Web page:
The value of ethambutol and rifampicin is now established but certain points about toxicity and effectiveness are still uncertain, in particular the failure rate if these two drugs are used together without a third.
Primary resistance to ethambutol has been described in the U.S.A. but seems rare in Britain. Acquired resistance to both drugs is now being seen in reference laboratories so that the drugs are already being wrongly used.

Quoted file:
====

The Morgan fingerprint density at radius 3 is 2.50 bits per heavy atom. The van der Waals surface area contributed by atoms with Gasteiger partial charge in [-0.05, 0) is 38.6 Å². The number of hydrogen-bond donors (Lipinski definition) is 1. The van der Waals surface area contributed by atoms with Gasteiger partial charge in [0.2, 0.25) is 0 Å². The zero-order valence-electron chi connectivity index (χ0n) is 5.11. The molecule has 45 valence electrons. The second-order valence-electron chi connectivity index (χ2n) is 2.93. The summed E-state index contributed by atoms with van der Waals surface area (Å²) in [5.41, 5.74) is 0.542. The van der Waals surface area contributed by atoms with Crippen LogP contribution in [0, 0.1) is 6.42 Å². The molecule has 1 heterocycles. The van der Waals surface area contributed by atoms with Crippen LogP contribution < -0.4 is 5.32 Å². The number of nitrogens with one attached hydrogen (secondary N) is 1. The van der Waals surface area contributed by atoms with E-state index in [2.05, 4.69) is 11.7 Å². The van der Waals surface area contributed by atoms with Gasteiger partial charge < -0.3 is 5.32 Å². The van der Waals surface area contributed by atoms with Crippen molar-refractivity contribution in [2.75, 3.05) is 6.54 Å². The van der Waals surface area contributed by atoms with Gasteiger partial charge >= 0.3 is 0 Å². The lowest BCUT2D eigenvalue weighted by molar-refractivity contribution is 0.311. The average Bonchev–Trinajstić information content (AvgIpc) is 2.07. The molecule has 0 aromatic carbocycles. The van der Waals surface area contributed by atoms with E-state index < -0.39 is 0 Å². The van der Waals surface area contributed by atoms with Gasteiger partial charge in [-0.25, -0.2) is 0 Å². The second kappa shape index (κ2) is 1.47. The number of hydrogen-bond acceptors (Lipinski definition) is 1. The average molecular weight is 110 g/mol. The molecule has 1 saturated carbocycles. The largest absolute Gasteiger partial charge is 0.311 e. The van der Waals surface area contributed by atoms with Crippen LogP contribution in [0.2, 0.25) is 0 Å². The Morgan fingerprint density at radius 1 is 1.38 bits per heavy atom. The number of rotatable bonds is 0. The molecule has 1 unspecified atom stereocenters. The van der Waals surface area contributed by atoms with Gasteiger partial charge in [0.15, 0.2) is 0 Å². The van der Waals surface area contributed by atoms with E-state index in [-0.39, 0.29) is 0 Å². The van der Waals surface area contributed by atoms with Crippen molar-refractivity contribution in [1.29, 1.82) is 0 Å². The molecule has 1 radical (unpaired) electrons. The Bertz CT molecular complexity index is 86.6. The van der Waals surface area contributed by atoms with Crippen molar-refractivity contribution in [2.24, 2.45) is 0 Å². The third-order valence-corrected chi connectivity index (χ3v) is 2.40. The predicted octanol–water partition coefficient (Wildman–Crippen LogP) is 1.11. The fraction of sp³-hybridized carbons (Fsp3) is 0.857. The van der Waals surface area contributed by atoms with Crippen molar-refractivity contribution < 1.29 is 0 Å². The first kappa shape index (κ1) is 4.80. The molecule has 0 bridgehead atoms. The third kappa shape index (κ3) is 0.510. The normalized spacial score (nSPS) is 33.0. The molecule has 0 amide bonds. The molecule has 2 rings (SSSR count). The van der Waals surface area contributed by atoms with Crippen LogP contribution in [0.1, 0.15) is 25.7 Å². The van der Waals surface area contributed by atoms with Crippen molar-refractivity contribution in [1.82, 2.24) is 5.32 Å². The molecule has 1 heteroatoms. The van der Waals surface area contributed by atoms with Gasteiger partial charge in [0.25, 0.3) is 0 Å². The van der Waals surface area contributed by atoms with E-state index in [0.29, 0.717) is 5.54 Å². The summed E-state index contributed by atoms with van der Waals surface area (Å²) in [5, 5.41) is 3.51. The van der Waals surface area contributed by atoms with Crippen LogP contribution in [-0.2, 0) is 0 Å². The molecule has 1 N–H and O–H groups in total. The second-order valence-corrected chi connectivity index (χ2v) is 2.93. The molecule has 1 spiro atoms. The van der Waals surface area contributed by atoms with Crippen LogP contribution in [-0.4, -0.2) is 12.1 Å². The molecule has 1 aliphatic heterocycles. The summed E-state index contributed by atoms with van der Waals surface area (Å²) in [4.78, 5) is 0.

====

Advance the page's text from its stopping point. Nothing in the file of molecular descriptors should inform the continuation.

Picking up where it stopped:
It is suggested that, if at all possible, a third drug should be added to the rifampicin-ethambutol combination. The pros and cons of different drugs are discussed.
In future an increasing number of relapsing cases will already have received the new drugs. The clinician will therefore have to work out for each patient the drugs to which his bacilli are probably sensitive. A reliable drug combination for that individual can then be devised.
The principles of such an analysis are outlined and examples given.
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